Hard-edged solid shapes – drawn on cards with a knife and ruler, and linear 3-D shapes rotate in space, alternate with each other, and optically disintegrate.


“We look at Breer’s work and we begin to smile – lightly, a happy sort of smile, a happy feeling like when you see anything beautiful and perfect. It’s through an amazing control and economy of his materials that he achieves this; through the elimination of all the usual emotional, personal, biographical, sick material; by not giving in to temptations.”

Jonas Mekas1


Robert Breer: Actually, any disruption of normal thought patterns is bound to have an effect, and people often will call that “disorder.” Some people stalk out of my films, and are angered. I’d like to think that out of that reaction, people will eventually be brought to see the films as I see them.

Guy L. Coté: But what about boredom? What about the people that are bored by your films?

Ah, boredom. I’m against boredom. I can work with outrage, but I’m sorry to have to bore anyone. If I had to choose, I’d much rather anger them, though I should say that the eventual goal is pleasure, viz. joy.

Robert Breer in conversation with Guy L. Coté2


“So what’s really different is the edge between 3 dimensional illusion and 3D reality. This is a new proscenium – possibly. It has to do with revealing the artifices instead of concealing them. The fact of that rabbit sitting inside the magician’s hat is the real mystery, not how it’s dissimulated. The hat should be transparent and show the rabbit.”

Robert Breer3


Jonas Mekas: This is a silly question, but could you try to sum up, what, for you, cinema is, as opposed to painting? Are those two directions, areas, clear?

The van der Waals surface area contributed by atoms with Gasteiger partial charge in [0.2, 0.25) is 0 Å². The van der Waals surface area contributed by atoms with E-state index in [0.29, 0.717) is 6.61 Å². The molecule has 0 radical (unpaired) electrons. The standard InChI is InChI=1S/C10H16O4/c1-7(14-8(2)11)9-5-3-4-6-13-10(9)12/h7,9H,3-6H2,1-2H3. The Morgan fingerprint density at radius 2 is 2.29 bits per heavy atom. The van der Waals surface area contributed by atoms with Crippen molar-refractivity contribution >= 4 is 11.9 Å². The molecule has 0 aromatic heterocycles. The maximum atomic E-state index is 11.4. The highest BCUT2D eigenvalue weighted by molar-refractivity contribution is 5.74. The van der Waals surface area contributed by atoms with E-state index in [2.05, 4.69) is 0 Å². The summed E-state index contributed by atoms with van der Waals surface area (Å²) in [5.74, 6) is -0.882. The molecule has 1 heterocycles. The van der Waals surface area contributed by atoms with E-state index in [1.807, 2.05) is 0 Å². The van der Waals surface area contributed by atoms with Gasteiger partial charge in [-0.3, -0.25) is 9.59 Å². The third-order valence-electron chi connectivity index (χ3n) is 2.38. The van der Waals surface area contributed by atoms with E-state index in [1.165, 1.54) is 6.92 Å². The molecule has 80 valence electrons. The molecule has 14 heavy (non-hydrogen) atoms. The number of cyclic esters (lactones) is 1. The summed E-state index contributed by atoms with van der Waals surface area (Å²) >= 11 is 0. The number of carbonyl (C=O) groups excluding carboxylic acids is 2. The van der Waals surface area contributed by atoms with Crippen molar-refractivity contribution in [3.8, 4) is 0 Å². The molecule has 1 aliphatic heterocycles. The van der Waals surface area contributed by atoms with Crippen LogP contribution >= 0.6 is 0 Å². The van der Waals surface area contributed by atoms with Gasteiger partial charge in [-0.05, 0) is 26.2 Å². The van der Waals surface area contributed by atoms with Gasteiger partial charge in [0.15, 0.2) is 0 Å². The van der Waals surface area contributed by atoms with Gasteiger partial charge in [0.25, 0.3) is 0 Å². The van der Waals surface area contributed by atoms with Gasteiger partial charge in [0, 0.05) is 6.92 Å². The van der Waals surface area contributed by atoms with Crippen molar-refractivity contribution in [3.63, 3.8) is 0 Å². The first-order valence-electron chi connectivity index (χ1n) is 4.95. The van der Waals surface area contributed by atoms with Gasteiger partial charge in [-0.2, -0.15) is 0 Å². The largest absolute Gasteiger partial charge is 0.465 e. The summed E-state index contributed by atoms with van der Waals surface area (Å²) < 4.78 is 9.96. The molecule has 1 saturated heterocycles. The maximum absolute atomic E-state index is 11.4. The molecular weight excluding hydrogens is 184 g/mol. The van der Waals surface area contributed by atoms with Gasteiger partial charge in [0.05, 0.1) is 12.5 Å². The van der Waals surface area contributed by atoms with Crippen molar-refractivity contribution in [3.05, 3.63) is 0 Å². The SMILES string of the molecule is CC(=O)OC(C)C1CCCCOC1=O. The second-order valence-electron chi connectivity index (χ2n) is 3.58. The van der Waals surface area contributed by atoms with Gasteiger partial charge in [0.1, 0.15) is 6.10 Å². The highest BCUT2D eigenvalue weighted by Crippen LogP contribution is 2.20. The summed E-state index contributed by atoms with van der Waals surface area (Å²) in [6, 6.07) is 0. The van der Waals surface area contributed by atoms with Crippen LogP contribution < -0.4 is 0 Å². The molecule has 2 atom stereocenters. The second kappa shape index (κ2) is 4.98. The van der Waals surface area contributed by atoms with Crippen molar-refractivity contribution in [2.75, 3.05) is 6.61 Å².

Robert Breer: I use the word “threshold” a lot, when I am thinking about what I am doing. I have a notion about conventions or disciplines, they are inter-changeable words for me. The sum total of the, let’s say, cultural history of the…


Yes, we were on the word “threshold”.

Yes. Somewhere, in all my work, I tried to amaze myself with something, and the only way you can amaze yourself is to create a situation in which an accident can happen. The accident is relative to what you’re trying to do. It’s only an accident because it’s unforeseen. And somehow it always gave me that opportunity. It’s narrowing down now, in such a way that the accidents are smaller and smaller… That’s the terrible thing that happens with the kind of control that you have. Still, it’s very important. And that’s where I consider the threshold of what I know about a given medium and what happen when I violate that threshold at the moment I consider I am doing something worth pursuing. So, every film has to get me interested, while I’m doing it. This has to happen somewhere along the line. It’s a notion, like… It’s probably an old idea about avantgarde, you know, about breaking ground and about defining limits of something by breaking those limits all the time. I consider limits very important, if only to serve as a basis for rupturing, you know? This is the only reason for doing this thing, it’s a matter of bringing life into something. You break a leg and you know what your are made of; if you get sick, then you know what you are, or, maybe in a more positive way, if you have some great paroxysm of joy. I mean, sexual revelation, all kinds of physical revelations, like that. And in an art form, it takes a more formalistic…

Robert Breer in conversation with Jonas Mekas and P. Adams Sitney4

  • 1Jonas Mekas, Movie Journal. The Rise of the New American Cinema, 1959-1971 (New York: Columbia University Press, 2016), 184.
  • 2Guy L. Coté, “Interview with Robert Breer,” Film Culture, no. 27, 1962/63, p. 20.
  • 3Robert Breer, “Letter from Robert Breer to Jonas Mekas,” Film Culture, no. 56-57, Spring 1973.
  • 4Jonas Mekas & P. Adams Sitney, “Interview with Robert Breer,” Film Culture, no. 56-57, Spring 1973.
UPDATED ON 14.09.2023